Prior 2015, regulatory tools of the French law did not provide sufficient protection for sites of geological interest and are difficult to implement, which means that geological patrimony of international value was currently at risk of degradation. In light of this juridical void, the law n° 2010-788 of the 12th of July 2010 concerning the national engagement for the environment planned the creation of new regulatory tools adapted to the protection of geological sites within their specific environmental and socioeconomic context. To apply this law, the decree n° 2015-1787 from the 28th of December 2015 – emulated from the existent Decree of the Protection of Biotope (APB) – was thus established to protect geological heritage. This decree describes two prefectural decrees (Note of the 1st of December 2016 concerning the protection of geological sites of interest, [MEEM, 2016]):

  • (i) the Prefectural Decree determining the departmental list of the geological sites of interest. The sites included in this prefectural decree automatically benefit from protective measures “against the destruction, alteration or degradation of sites of geological interest, such as natural or artificial underground caves, and against the collection, destruction or degradation of fossils, minerals or concretions located in those sites”;

  • (ii) the commonly called Prefectural Decree of the Protection of the Geotope (APPG). It determines specific measures in order to prevent the destruction, alteration or degradation of the sites of the departmental list of the geological sites of interest (described in (i)) (article L. 411-1 to L. 411-2 and article R. 411-17-1 to R. 411-17-2 from the Code of the Environment). This decree is optional if (i) is considered to be sufficient to protect each site.

These decrees are sufficiently flexible in their eligibility criteria to encompass a great variety of geological sites. The chosen sites must present at least one of the three criteria specified in the article R. 411-17-1 from the Code of the Environment:

  • international reference;

  • scientific, educational or historical interest;

  • rarity of the geological object.

In order to constitute the departmental list of sites of geological interest, the competent administrative authority (the Prefect) can rely on two tools of assessment of geological heritage:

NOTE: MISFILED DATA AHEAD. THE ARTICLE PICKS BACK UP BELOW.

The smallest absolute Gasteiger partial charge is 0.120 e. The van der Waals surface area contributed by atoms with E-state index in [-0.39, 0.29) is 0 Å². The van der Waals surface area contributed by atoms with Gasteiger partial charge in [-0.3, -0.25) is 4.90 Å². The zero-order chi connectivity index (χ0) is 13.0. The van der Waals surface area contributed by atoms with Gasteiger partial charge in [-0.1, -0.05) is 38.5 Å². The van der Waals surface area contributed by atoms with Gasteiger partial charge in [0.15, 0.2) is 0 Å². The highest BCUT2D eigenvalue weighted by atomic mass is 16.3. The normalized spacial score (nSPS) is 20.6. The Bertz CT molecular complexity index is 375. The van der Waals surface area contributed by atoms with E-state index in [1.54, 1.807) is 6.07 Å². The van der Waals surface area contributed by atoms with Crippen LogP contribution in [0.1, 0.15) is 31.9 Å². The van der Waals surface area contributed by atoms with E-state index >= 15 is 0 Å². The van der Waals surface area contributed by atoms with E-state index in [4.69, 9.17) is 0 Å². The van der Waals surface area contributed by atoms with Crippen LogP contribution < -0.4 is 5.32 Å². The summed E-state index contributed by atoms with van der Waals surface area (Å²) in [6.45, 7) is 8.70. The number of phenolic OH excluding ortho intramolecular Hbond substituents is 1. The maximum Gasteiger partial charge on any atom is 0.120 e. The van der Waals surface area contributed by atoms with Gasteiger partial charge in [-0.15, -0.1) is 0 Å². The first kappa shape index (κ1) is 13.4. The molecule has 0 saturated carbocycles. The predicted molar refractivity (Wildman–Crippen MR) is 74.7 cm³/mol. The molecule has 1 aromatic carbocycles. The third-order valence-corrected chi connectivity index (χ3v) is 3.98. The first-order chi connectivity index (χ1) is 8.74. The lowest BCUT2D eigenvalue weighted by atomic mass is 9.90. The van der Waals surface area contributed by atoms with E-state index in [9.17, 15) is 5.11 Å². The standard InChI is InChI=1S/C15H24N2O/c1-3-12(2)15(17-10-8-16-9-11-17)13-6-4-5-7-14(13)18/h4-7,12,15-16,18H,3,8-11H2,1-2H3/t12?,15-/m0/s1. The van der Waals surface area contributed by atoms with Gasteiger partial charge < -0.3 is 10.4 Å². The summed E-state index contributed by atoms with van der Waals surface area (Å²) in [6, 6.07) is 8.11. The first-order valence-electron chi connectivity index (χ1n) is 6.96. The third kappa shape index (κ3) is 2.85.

• (i) list in the Strategy of Creation of Protected metropolitan Areas (SCAP); Following the “Grenelle de l’Environnement”, the national SCAP defined by the law n° 2009-967 of the 3rd of August 2009 was created to protect 2% of natural areas in the French metropolitan territory over the next 10 years. More specifically, it aims for the long-term conservation of species, habitats and geological sites of importance by using tools such as Natural or Biological Reserves, the heart of National Parks, the APB and, of note, the new tool APPG (Egoroff et al., 2011)

  • (ii) National Inventory of the Geological Heritage (INPG); The law of the 27th of February 2002 concerning grassroot democracy, commanded the establishment of an inventory of “geological, mineralogical and paleotological richness” in France to complete the National Inventory of the Natural Heritage, which started in 1982 with the establishment of the “inventory of fauna and flora” called ZNIEFF. At this time, the CSRPN – a council composed by specialists in all naturalist disciplines – was created in each region in order to evaluate and validate the scientific values of the ZNIEFF (circular n° 91-71 of the 14 of May 1991). In 2007, when the Ministry of Environment officially launched the INPG, under the scientific responsibility of the Muséum national d’Histoire naturelle (MNHN), a specialised group of the CSRPN, called the CRPG and composed of experts in the different fields of Earth Sciences, was named to monitor the inventory. Even though the law of 2002 specifies that at least one specialist in Earth Sciences – often the president of the CRPG – has to sit in the CSRPN (article L411-1 A of the Code of Environment, De Wever et al., 2014), no law details the composition and role of the CRPG, which results in heterogeneity through the different regions in France.